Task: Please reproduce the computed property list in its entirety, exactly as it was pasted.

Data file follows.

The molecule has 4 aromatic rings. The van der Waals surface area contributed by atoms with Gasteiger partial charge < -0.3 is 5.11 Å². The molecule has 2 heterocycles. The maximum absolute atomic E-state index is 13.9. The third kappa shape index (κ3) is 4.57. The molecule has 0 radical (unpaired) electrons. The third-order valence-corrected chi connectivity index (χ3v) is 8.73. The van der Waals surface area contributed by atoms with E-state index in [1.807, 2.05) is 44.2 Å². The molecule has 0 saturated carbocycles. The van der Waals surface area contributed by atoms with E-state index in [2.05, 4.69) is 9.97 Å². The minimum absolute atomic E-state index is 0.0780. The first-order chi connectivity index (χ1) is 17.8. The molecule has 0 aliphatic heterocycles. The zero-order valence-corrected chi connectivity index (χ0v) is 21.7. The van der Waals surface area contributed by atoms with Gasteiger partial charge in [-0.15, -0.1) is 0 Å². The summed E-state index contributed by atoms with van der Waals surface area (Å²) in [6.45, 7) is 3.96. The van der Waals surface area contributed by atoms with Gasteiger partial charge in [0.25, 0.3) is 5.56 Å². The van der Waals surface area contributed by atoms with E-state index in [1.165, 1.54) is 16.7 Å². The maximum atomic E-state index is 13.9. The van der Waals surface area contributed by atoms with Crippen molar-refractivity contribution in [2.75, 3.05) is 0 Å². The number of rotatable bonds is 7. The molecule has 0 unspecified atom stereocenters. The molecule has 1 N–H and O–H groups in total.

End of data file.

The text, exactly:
The molecule has 4 aromatic rings. The van der Waals surface area contributed by atoms with Gasteiger partial charge < -0.3 is 5.11 Å². The molecule has 2 heterocycles. The maximum absolute atomic E-state index is 13.9. The third kappa shape index (κ3) is 4.57. The molecule has 0 radical (unpaired) electrons. The third-order valence-corrected chi connectivity index (χ3v) is 8.73. The van der Waals surface area contributed by atoms with E-state index in [1.807, 2.05) is 44.2 Å². The molecule has 0 saturated carbocycles. The van der Waals surface area contributed by atoms with E-state index in [2.05, 4.69) is 9.97 Å². The minimum absolute atomic E-state index is 0.0780. The first-order chi connectivity index (χ1) is 17.8. The molecule has 0 aliphatic heterocycles. The zero-order valence-corrected chi connectivity index (χ0v) is 21.7. The van der Waals surface area contributed by atoms with Gasteiger partial charge in [-0.15, -0.1) is 0 Å². The summed E-state index contributed by atoms with van der Waals surface area (Å²) in [6.45, 7) is 3.96. The van der Waals surface area contributed by atoms with Gasteiger partial charge in [0.25, 0.3) is 5.56 Å². The van der Waals surface area contributed by atoms with E-state index in [1.165, 1.54) is 16.7 Å². The maximum atomic E-state index is 13.9. The van der Waals surface area contributed by atoms with Crippen molar-refractivity contribution in [2.75, 3.05) is 0 Å². The number of rotatable bonds is 7. The molecule has 0 unspecified atom stereocenters. The molecule has 1 N–H and O–H groups in total.